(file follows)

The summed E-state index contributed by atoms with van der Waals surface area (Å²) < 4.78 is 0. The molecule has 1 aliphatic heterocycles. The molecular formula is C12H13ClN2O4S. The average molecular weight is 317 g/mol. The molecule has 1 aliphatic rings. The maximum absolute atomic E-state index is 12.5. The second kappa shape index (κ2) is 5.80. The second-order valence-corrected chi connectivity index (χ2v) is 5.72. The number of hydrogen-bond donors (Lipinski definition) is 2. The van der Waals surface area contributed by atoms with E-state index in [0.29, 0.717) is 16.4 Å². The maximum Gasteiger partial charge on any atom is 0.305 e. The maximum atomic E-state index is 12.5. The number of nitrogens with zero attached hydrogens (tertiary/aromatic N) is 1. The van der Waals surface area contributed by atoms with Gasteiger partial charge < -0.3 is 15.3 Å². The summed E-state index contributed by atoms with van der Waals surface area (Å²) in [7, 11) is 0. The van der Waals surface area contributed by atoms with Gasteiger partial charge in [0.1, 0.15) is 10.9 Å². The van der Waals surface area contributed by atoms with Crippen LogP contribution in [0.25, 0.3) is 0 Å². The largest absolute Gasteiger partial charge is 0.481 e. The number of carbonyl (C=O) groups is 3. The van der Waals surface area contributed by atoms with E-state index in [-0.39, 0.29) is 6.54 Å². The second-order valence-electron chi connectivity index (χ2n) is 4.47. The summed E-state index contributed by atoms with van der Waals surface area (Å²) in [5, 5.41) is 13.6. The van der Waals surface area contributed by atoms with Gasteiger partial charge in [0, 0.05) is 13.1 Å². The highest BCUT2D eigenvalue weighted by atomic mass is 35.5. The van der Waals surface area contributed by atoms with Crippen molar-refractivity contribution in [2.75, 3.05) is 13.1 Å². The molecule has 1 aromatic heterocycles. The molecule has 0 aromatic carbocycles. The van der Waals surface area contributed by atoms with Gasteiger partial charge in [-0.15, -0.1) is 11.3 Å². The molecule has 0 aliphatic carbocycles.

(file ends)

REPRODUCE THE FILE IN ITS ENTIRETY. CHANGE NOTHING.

The summed E-state index contributed by atoms with van der Waals surface area (Å²) < 4.78 is 0. The molecule has 1 aliphatic heterocycles. The molecular formula is C12H13ClN2O4S. The average molecular weight is 317 g/mol. The molecule has 1 aliphatic rings. The maximum absolute atomic E-state index is 12.5. The second kappa shape index (κ2) is 5.80. The second-order valence-corrected chi connectivity index (χ2v) is 5.72. The number of hydrogen-bond donors (Lipinski definition) is 2. The van der Waals surface area contributed by atoms with E-state index in [0.29, 0.717) is 16.4 Å². The maximum Gasteiger partial charge on any atom is 0.305 e. The maximum atomic E-state index is 12.5. The number of nitrogens with zero attached hydrogens (tertiary/aromatic N) is 1. The van der Waals surface area contributed by atoms with Gasteiger partial charge < -0.3 is 15.3 Å². The summed E-state index contributed by atoms with van der Waals surface area (Å²) in [7, 11) is 0. The van der Waals surface area contributed by atoms with Gasteiger partial charge in [0.1, 0.15) is 10.9 Å². The van der Waals surface area contributed by atoms with Crippen LogP contribution in [0.25, 0.3) is 0 Å². The largest absolute Gasteiger partial charge is 0.481 e. The number of carbonyl (C=O) groups is 3. The van der Waals surface area contributed by atoms with E-state index in [-0.39, 0.29) is 6.54 Å². The second-order valence-electron chi connectivity index (χ2n) is 4.47. The summed E-state index contributed by atoms with van der Waals surface area (Å²) in [5, 5.41) is 13.6. The van der Waals surface area contributed by atoms with Gasteiger partial charge in [0, 0.05) is 13.1 Å². The highest BCUT2D eigenvalue weighted by atomic mass is 35.5. The van der Waals surface area contributed by atoms with Crippen molar-refractivity contribution in [2.75, 3.05) is 13.1 Å². The molecule has 1 aromatic heterocycles. The molecule has 0 aromatic carbocycles. The van der Waals surface area contributed by atoms with Gasteiger partial charge in [-0.15, -0.1) is 11.3 Å². The molecule has 0 aliphatic carbocycles.